Bolton mulls presidential bid after Trump's Constitution remarks

"I'd like to see Shermanesque statements from all the potential candidates," he said.

Published: December 5, 2022 7:07pm

Updated: December 5, 2022 8:28pm

Former Trump National Security Adviser John Bolton said this week he would consider a bid for the presidency in 2024 after his former boss made comments suggesting he backed the termination of certain provisions in the Constitution.

Bolton, during an appearance on NBC News' "Meet the Press NOW," called on all of the GOP's potential 2024 nominees to repudiate Trump's remarks and added that he would mull a bid of his own if they failed to do so. No Republican other than Trump has officially announced a 2024 bid.

"I'd like to see Shermanesque statements from all the potential candidates," he said, in reference to Trump's remarks. "If I don't see that, I'm going to seriously consider getting in."

Bolton later posted the remarks to Twitter, doubling down on his potential White House bid.

Last Friday, Twitter owner Elon Musk, via independent journalist Matt Taibbi, released internal documents appearing to show that Democrats had preferential access to the platform's censorship tools.

The former president reacted furiously to the revelations, asserting that the platform's collusion with the Democrats validated his claims of widespread fraud in the 2020 presidential election.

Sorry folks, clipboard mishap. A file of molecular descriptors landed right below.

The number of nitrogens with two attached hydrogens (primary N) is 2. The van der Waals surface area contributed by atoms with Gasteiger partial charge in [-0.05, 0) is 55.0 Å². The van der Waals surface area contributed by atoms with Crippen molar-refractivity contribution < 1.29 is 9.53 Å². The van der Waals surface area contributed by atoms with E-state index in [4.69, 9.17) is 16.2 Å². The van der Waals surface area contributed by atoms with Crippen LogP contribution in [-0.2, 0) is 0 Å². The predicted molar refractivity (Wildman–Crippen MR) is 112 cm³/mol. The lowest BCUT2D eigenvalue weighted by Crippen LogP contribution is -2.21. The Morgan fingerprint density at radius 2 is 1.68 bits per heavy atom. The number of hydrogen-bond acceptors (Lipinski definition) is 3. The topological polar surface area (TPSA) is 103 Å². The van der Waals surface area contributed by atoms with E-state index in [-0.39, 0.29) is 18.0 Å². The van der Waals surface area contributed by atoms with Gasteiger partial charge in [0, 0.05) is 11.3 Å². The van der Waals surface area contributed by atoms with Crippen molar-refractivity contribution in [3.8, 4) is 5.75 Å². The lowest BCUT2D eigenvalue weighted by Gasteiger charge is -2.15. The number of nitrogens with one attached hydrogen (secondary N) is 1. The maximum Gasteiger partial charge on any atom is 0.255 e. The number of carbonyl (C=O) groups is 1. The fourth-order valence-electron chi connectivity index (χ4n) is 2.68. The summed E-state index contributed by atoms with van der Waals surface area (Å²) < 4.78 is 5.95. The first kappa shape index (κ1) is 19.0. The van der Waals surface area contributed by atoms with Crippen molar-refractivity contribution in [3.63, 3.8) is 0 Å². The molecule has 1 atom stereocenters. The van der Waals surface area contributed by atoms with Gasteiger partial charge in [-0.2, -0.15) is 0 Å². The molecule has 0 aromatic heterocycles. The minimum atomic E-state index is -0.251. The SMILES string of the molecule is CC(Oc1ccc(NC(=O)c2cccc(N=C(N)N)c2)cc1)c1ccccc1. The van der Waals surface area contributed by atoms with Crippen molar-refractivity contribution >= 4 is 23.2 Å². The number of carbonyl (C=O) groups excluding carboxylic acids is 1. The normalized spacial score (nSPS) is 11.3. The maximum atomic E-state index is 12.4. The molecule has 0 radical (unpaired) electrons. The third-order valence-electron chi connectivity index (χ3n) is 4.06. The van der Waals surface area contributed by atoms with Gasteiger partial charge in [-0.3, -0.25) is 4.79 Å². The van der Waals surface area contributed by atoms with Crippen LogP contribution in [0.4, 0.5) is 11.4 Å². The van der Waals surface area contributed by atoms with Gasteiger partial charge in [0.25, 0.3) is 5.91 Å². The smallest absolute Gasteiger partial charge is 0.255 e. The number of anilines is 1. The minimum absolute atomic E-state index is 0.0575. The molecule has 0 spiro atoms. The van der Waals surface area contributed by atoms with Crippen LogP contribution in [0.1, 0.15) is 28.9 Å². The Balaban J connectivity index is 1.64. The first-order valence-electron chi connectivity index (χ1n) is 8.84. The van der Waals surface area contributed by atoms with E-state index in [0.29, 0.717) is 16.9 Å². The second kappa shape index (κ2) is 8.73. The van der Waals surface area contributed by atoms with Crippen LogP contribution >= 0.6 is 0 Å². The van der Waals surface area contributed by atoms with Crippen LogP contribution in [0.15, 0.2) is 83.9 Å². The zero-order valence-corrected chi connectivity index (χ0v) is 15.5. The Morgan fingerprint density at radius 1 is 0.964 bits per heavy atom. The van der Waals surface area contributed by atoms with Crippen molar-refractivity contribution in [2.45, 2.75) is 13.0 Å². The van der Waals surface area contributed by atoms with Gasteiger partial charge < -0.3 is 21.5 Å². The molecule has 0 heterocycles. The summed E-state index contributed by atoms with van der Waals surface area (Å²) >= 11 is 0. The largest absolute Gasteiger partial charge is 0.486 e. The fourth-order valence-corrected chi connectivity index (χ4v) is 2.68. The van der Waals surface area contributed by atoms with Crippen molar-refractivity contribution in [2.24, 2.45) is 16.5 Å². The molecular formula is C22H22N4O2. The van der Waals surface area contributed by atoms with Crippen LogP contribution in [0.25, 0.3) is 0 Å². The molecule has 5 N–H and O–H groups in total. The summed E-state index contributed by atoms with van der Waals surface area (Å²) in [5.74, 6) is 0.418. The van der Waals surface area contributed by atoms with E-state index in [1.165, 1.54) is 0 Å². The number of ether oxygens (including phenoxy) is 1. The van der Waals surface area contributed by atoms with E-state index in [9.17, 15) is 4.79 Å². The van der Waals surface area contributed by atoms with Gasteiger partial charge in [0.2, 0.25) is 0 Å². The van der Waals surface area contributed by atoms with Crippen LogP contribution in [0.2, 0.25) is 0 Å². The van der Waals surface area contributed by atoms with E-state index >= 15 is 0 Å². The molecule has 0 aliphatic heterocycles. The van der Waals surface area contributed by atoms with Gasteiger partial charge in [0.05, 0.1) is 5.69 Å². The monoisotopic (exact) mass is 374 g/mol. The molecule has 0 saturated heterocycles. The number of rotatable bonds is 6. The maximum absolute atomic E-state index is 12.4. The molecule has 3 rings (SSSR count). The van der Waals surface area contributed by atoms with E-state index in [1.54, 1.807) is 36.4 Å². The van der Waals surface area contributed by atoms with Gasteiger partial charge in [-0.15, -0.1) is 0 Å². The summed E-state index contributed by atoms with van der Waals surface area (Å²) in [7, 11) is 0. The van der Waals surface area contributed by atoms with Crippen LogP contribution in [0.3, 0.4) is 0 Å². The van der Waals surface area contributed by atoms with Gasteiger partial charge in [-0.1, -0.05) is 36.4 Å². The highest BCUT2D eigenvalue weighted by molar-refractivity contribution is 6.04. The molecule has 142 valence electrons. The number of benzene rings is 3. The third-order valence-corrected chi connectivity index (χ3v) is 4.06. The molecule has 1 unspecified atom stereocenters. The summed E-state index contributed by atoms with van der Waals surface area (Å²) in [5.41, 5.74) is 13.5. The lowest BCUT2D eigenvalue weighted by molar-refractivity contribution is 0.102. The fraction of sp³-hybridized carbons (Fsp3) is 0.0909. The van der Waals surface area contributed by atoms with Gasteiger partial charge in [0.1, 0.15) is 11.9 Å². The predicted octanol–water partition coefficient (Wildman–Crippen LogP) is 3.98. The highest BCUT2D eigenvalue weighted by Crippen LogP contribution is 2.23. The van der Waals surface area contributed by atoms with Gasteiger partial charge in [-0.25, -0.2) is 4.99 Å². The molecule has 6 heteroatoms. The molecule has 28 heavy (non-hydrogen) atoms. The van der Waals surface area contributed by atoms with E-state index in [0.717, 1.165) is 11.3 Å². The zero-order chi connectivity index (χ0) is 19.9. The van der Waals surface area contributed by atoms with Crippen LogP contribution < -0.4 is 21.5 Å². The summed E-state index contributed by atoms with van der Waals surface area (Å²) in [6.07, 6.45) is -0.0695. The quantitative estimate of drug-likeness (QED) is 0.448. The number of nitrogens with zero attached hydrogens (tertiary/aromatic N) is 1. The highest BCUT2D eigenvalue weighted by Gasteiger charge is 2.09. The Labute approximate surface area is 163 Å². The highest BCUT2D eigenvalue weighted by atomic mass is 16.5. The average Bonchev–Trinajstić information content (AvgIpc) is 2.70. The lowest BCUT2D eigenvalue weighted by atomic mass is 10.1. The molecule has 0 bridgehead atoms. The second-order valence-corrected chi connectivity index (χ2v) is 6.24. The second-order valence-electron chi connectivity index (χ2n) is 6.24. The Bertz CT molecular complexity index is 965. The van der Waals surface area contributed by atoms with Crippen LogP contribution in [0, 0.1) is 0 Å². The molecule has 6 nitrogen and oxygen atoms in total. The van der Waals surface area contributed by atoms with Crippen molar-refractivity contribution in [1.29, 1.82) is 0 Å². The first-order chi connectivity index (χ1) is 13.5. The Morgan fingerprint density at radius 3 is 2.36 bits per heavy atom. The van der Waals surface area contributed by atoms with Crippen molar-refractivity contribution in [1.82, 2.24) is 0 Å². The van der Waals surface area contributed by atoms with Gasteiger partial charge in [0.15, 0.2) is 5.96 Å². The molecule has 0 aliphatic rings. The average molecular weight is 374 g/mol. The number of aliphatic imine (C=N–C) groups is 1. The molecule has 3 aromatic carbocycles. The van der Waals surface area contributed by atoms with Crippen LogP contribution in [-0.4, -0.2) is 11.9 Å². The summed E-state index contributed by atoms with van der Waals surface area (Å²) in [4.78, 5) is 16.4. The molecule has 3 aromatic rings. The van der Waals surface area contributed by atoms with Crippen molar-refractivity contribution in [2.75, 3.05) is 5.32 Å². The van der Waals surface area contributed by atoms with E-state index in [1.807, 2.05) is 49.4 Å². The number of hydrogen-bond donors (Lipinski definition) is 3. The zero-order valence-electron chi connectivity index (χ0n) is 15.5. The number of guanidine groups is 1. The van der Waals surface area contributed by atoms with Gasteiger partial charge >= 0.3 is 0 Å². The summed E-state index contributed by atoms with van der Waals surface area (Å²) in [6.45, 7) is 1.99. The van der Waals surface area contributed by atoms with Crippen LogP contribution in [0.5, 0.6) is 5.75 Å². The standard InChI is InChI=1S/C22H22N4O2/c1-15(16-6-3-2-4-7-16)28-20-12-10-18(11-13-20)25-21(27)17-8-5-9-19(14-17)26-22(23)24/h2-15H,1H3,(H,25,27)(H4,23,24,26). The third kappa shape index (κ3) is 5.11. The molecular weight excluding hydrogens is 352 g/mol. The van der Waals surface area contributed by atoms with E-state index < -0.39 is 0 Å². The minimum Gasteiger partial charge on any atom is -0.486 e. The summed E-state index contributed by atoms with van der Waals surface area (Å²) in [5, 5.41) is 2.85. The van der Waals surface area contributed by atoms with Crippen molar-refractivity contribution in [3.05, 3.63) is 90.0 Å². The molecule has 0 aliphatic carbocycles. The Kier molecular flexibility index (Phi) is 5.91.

"So, with the revelation of MASSIVE & WIDESPREAD FRAUD & DECEPTION in working closely with Big Tech Companies, the DNC, & the Democrat Party, do you throw the Presidential Election Results of 2020 OUT and declare the RIGHTFUL WINNER, or do you have a NEW ELECTION?" Trump wrote on TRUTH Social. "A Massive Fraud of this type and magnitude allows for the termination of all rules, regulations, and articles, even those found in the Constitution," the post continued. "Our great 'Founders' did not want, and would not condone, False & Fraudulent Elections!"

Trump later asserted that he did not seek to "terminate" the Constitution, but that the extraordinary circumstances called for drastic measures to "right the wrong."

"Simply put, if an election is irrefutably fraudulent, it should go to the rightful winner or, at a minimum, be redone," he said. "Where open and blatant fraud is involved, there should be no time limit for change!" 

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